Lao Tzu and Zeno of Citium: The art of calming down

Lao Tzu

When people think about the intersections between traditional Western thought and classical Chinese philosophy, as far as comparative studies are concerned, the first name pair that comes to mind is probably Machiavelli and Sun Tzu.

The analogies between the two are not far-fetched, after all. Both were advisers to a ruling authority, both lived in a context of political upheaval, both wrote influential treatises on the subordination of politics to war, and the name of both came to be widely regarded as the epitome of cunning and subterfuge in the exercise of political and social relations.

The content of their magnum opus can be summed up in the following way: it is always better to resolve a conflict by diplomatic means, but if war is unavoidable, then you have to fight to win and I am going to show the strategies (which, by the way, do not exclude deception) for actually achieving this goal.

Beyond the Machiavelli-Sun Tzu binomial, however, there is another point of contact which might not be as discussed but it is, without a doubt, equally fascinating. This is in regards to an issue linked to the pursuit of happiness: here, we move from political philosophy to moral philosophy. 

I am specifically referring to the two schools of thoughts spearheaded by Lao Tzu and Zeno of Citium, respectively known as taoism and stoicism.

How do we keep our mental lucidity when everything around us seems to be frantically moving at an absurd pace?

By letting things take their own course 一 Lao Tzu suggests 一  we become free. It is precisely by developing a stance of non-attachment to the sensitive reality that we can make our hearts less heavy.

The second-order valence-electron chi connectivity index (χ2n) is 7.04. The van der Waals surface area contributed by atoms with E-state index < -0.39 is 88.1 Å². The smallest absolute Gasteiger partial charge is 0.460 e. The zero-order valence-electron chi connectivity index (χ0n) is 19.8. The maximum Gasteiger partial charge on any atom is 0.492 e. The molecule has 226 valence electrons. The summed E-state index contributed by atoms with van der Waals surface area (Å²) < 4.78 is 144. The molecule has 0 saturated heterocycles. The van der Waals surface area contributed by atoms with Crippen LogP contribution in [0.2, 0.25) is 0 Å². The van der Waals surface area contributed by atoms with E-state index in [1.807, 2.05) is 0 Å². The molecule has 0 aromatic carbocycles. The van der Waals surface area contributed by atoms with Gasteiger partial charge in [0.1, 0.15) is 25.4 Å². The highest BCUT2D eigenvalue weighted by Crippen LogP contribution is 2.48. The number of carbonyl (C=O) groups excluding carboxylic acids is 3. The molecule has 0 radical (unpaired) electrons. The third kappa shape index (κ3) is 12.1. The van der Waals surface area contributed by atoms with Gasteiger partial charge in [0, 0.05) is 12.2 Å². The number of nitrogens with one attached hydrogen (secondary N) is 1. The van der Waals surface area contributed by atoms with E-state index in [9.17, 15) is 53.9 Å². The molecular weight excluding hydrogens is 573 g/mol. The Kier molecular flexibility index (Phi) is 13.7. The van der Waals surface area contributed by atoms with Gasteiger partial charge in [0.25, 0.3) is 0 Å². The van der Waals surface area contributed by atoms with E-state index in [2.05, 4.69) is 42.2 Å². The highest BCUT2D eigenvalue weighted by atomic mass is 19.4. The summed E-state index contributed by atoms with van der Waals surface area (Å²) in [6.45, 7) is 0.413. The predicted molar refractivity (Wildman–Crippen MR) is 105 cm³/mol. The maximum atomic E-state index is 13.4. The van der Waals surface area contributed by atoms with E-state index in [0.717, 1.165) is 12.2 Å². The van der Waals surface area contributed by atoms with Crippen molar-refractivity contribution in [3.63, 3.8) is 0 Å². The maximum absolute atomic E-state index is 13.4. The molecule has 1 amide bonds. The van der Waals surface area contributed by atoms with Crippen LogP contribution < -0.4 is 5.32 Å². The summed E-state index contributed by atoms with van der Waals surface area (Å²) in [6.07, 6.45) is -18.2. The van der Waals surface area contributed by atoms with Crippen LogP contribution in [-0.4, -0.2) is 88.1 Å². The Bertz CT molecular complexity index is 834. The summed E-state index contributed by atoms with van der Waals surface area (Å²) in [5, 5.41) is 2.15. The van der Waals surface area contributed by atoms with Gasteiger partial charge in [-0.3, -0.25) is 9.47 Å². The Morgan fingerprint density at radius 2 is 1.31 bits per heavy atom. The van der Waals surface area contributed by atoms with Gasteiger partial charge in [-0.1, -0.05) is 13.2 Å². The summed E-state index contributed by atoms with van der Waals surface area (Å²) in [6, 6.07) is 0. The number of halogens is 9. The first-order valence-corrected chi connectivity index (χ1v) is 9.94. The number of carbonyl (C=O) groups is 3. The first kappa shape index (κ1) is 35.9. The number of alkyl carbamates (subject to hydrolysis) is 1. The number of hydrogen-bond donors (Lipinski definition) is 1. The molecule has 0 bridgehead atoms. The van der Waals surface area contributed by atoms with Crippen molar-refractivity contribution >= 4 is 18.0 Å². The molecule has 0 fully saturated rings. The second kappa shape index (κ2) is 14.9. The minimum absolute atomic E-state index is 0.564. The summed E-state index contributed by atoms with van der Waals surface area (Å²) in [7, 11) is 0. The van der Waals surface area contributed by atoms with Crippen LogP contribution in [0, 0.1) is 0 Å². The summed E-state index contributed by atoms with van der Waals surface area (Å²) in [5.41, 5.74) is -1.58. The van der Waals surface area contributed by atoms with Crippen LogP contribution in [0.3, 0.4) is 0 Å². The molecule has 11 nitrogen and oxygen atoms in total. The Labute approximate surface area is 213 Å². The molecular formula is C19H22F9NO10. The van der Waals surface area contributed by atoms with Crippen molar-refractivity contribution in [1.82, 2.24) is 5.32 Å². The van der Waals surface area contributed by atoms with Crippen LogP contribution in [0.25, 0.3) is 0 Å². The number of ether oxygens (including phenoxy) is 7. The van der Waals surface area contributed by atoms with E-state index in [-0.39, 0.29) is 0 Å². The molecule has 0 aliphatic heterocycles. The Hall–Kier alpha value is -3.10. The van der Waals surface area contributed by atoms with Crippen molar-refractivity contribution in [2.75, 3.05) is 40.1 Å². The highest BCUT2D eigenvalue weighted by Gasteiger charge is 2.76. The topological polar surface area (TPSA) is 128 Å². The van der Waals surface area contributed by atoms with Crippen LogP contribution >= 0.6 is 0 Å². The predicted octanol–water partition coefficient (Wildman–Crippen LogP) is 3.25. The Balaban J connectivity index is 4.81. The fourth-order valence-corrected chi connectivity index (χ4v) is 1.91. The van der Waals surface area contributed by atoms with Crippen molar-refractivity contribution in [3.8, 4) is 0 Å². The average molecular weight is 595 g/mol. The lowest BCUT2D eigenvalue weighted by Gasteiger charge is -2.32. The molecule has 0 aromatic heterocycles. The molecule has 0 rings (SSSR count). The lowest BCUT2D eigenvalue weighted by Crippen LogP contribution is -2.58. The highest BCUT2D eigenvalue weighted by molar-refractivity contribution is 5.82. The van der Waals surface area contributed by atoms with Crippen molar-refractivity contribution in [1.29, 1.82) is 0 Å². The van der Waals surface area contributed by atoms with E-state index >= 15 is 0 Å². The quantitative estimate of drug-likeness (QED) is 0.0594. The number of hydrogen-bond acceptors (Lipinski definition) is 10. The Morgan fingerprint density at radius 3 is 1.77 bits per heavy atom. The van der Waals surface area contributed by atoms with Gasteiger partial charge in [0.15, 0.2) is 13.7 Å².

By letting it go it all gets done. The world is won by those who let it go. But when you try and try. The world is beyond the winning. 

The purpose of this “effortless action” (無為; wu wei) is to maintain a perfect balance with nature.

Lao Tzu brilliantly renders this concept with the image of water. Although water is a light element, it cannot be considered weak because it still has the ability to slowly erode rock. Unlike other materials, it cannot be broken down into pieces, but it can go anywhere and take any shape in relation to the container it fills.

Likewise, according to the Stoic doctrine, freedom from mental disturbance (“ataraxy”) is attainable only if we learn to react to events harmoniously, in tune with the flow of things.

To illustrate this point, the Stoics said that man is like a dog tied to a moving wagon. If the dog refuses to run along with the wagon he will still be dragged by it, yet the choice remains his: to run or be dragged. As Seneca put it a bit more eloquently, fate leads the one who wants to be led, but it drags the one who does not want to be led (Ducunt volentem fata, nolentem trahunt).

Zeno of Citium. Photo: Hans-Joachim aka Manohar/Flickr

How are these time-honoured doctrines still relevant today?

Taoism and stoicism might be particularly helpful when we deal with the distress caused by the coronavirus pandemic, ongoing as of the writing of this article.

Our heads might be filled with what ifs. What if there was never a national lockdown? What if I was still studying on campus and grabbing cappuccinos with my classmates? What if I went on that vacation to the beach that I planned with my partner?

We are used to having certainties, whether they are short-time plans or daily routines, but wherever we’re headed now seems to be a question mark on our lips with no answer.

But Lao Tzu and Zeno are there to remind us that nature’s plan will work itself out no matter what and there is nothing we can do about it. Therefore, there is little point in stressing over what is beyond our control to do.

As Emperor Marcus Aurelius – a Stoic himself –  famously wrote:

“You have power over your mind, not outside events. Realize this, and you will find strength.”

In sum, it is often the case that the anxiety of the unknown makes us spend countless hours tracing on the palm of our hands the trajectory of a lifetime, and yet the path we set in our mind is often diverted from unmapped winds. It is much wiser 一 as the Taoists and Stoics would say 一  to take a deep breath to calm down and learn how to follow the current without turning upside down with each wave.

Melania El Khayat is a second-year student on the BA International Relations and Chinese.

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